Sansaku: The Flower Couch
I don’t often dream of the Counseling Center, but I did last night. I wasn’t sure if I was supposed be up there, and asked Judy to look at the schedule. She pulled out the old black notebook we used before the computer took over.
It was a simple and convenient grid, with our names across the top and 8 to 5 in half hour lines down the side. It made for a lot of appointment slots, and we’d scribble in the names. One time I filled up my column and kept on going. I double-booked an entire day. Susan was delighted.
There was an old flower couch back in the group room. It was slowly becoming unstuffed. The students didn’t notice, but certain stories had them stabbing the fabric with pens and picking it apart. The couch sat uncomplaining.
Whenever I needed a cup of coffee, I could always count on that couch to cough up the change. I’ve rifled the cushions dozens of times. And it’s where I got my pens.
The flower couch was replaced in 2000, when I took a year’s leave. They had to wait for me to be gone to get rid of it. I understood, there comes a time. They didn’t see that wonderfully shabby couch with the same symbolic eyes.
When Chyako finished reading my sansaku draft yesterday, she asked me a question about those “holes in the street” issues I’d come to call my friends. “How’d that happen?” I flashed on the couch and could see Ram Dass sitting there.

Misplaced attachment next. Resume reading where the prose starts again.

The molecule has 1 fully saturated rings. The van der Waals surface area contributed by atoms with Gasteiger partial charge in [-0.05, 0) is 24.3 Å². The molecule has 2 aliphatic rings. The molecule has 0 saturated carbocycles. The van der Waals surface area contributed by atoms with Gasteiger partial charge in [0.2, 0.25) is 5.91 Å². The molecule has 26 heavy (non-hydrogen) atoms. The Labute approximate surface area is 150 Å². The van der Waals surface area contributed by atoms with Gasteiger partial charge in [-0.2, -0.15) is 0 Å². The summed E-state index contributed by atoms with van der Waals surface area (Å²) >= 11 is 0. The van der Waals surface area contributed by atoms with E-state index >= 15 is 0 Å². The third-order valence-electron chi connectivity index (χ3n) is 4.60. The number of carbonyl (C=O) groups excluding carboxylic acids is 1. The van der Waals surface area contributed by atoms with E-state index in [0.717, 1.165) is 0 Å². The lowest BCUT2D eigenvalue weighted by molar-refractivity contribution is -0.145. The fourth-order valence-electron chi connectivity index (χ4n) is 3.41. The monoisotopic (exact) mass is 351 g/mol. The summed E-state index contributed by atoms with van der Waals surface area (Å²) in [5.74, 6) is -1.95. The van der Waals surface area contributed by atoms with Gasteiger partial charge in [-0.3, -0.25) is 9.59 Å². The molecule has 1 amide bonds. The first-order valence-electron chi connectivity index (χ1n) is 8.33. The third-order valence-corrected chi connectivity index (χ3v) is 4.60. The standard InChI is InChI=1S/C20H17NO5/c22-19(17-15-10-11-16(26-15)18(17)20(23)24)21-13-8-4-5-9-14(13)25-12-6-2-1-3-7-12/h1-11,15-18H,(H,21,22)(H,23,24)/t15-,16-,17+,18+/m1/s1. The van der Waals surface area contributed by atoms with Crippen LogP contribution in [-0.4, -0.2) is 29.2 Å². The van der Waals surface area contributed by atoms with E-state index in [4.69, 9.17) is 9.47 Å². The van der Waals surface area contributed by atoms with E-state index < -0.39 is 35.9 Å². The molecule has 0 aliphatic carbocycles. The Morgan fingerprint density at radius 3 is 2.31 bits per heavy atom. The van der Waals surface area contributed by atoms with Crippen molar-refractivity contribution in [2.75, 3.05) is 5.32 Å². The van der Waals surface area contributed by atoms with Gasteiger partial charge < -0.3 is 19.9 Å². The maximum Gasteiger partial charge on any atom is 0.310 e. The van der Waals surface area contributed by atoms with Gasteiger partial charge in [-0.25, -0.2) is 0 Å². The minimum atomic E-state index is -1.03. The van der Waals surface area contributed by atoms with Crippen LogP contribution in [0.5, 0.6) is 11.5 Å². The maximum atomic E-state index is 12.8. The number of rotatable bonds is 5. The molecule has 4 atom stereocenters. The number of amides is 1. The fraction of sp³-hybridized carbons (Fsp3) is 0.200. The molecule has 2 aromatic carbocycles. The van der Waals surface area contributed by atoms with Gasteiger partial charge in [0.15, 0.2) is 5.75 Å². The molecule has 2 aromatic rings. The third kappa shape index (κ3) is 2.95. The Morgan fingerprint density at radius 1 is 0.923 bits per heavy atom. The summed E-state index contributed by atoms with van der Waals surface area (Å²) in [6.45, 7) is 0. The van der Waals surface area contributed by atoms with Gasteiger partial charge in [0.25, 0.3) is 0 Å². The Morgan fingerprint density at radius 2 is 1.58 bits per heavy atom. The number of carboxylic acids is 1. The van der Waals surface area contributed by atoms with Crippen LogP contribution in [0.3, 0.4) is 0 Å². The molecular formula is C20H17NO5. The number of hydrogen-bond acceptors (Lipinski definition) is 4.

He was visiting campus in the late nineties, and a group of us had gone out to dinner at Grandma Chung’s. The student who arranged the visit was in one of my dream groups. We still had a half hour or so before the lecture began, so we sat in the group room and talked. He was on the couch.
When I pointed out this psychoanalytic situation, Ram Dass told a story. It’s probably in one of his books or tapes. It’s too good not to be. He said, “I’ve spent countless hours on the couch and at least a hundred grand on therapy.”
“Do you know what? It didn’t work. I’m as neurotic as ever.” And I have to confess I was glad to hear him say this.
He asked if I had ever read the cartoon strip Li’l Abner. “Oh, yeah.” And I described how our Mom dressed up as Daisy Mae one Halloween and scandalized us. “Then you’ll remember the shmoos.” I was the only one who did.
But sitting there on the flower couch, he explained how he slowly made peace with his personality problems. They’d become like shmoos, not only harmless, but kind of goofy. Whenever his old neuroses showed up, and they did, he said he’d invite them in for tea. They’d become good company.
I realize I’ll have to continue this, but in Greek drama the tormenting Furies can turn into the benevolent Eumenides, and the devils who whisper bad thoughts can also turn into angels.